The brand's lead designer thinks it could work.

Mini allegedly is contemplating introducing an even larger crossover that would sit above the Countryman. Oliver Heilmer, the brand's lead designer, appears to be pushing for an even bigger Mini.

"The Countryman works pretty well in terms of size but in other markets [such as] China and the US, the expectation is different, they could imagine having something bigger," Heilmer told Auto Express. "In short, there is no limitation for us. But it has to stay and feel like a Mini, but not the size necessarily."

Gallery: 2021 Mini Countryman

In Heilmer's view, fitting into the Mini brand has more to do with space efficiency that overall size.

Mini recently unveiled the refreshed 2021 Countryman, but the changes were hardly monumental. The crossover now comes standard with LED headlights, and there's a different design for the interior of the grille. The taillights gain the Union Jack design from the Hardtop. Inside, there's a new 5.0-inch digital instrument display. There's a new Cooper SE Countryman plug-in hybrid with 17 miles of purely electric range. Otherwise, the powertrains carry over from before.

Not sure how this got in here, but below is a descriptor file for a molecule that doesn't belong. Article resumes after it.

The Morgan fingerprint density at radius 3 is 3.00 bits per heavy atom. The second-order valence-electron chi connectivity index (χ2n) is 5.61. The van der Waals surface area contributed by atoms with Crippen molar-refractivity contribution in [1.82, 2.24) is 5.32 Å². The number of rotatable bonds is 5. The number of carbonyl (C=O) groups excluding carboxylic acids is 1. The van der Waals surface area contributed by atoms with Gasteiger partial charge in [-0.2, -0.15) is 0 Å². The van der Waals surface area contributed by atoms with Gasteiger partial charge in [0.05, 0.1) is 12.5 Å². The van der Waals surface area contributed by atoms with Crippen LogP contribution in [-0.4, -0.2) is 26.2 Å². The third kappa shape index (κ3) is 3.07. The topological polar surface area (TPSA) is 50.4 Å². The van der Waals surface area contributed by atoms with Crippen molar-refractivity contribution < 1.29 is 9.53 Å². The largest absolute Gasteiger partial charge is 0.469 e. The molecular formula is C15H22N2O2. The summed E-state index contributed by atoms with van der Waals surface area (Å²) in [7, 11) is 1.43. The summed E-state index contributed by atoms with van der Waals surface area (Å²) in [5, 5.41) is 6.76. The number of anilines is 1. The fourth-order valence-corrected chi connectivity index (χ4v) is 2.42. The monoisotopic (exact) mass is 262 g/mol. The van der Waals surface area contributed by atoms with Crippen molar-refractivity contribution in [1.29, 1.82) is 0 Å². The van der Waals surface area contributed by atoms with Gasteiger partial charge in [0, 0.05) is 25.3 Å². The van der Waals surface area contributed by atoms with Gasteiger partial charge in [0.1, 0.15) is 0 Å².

If you're looking for completely new Mini products, then prepare to wait a while. Earlier this year, a Mini spokesperson Maximilian Schoeberl said the company decided to extend the lifespan of its models beyond the normal six-year average. The move came as a result of Brexit and BMW's desire to cut €12 billion in costs by the end of 2022.

The Mini brand is facing declining sales in the United States. For 2019, the company's deliveries fell 17.4 percent to 36,092 vehicles. The first quarter of 2020 was even worse with a 35.1 percent drop in volume at 5,237 units.

Source: Auto Express